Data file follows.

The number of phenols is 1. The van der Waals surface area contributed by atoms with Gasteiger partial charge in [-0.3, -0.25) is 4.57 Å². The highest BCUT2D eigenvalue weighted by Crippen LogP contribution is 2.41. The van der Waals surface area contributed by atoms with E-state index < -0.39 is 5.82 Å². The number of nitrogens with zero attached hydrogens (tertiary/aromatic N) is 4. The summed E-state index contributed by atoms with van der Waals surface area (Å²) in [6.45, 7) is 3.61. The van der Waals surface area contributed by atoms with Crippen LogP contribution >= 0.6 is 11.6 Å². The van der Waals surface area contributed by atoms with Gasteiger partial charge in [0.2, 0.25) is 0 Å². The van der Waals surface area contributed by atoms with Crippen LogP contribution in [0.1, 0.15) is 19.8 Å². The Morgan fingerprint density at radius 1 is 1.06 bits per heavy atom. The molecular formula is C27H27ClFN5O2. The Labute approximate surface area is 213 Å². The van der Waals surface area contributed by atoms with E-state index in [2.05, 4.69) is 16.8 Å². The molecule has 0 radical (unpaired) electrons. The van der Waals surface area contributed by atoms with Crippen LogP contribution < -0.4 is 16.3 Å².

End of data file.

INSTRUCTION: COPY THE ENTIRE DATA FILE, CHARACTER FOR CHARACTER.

The number of phenols is 1. The van der Waals surface area contributed by atoms with Gasteiger partial charge in [-0.3, -0.25) is 4.57 Å². The highest BCUT2D eigenvalue weighted by Crippen LogP contribution is 2.41. The van der Waals surface area contributed by atoms with E-state index < -0.39 is 5.82 Å². The number of nitrogens with zero attached hydrogens (tertiary/aromatic N) is 4. The summed E-state index contributed by atoms with van der Waals surface area (Å²) in [6.45, 7) is 3.61. The van der Waals surface area contributed by atoms with Crippen LogP contribution >= 0.6 is 11.6 Å². The van der Waals surface area contributed by atoms with Gasteiger partial charge in [0.2, 0.25) is 0 Å². The van der Waals surface area contributed by atoms with Crippen LogP contribution in [0.1, 0.15) is 19.8 Å². The Morgan fingerprint density at radius 1 is 1.06 bits per heavy atom. The molecular formula is C27H27ClFN5O2. The Labute approximate surface area is 213 Å². The van der Waals surface area contributed by atoms with E-state index in [2.05, 4.69) is 16.8 Å². The molecule has 0 radical (unpaired) electrons. The van der Waals surface area contributed by atoms with Crippen LogP contribution < -0.4 is 16.3 Å².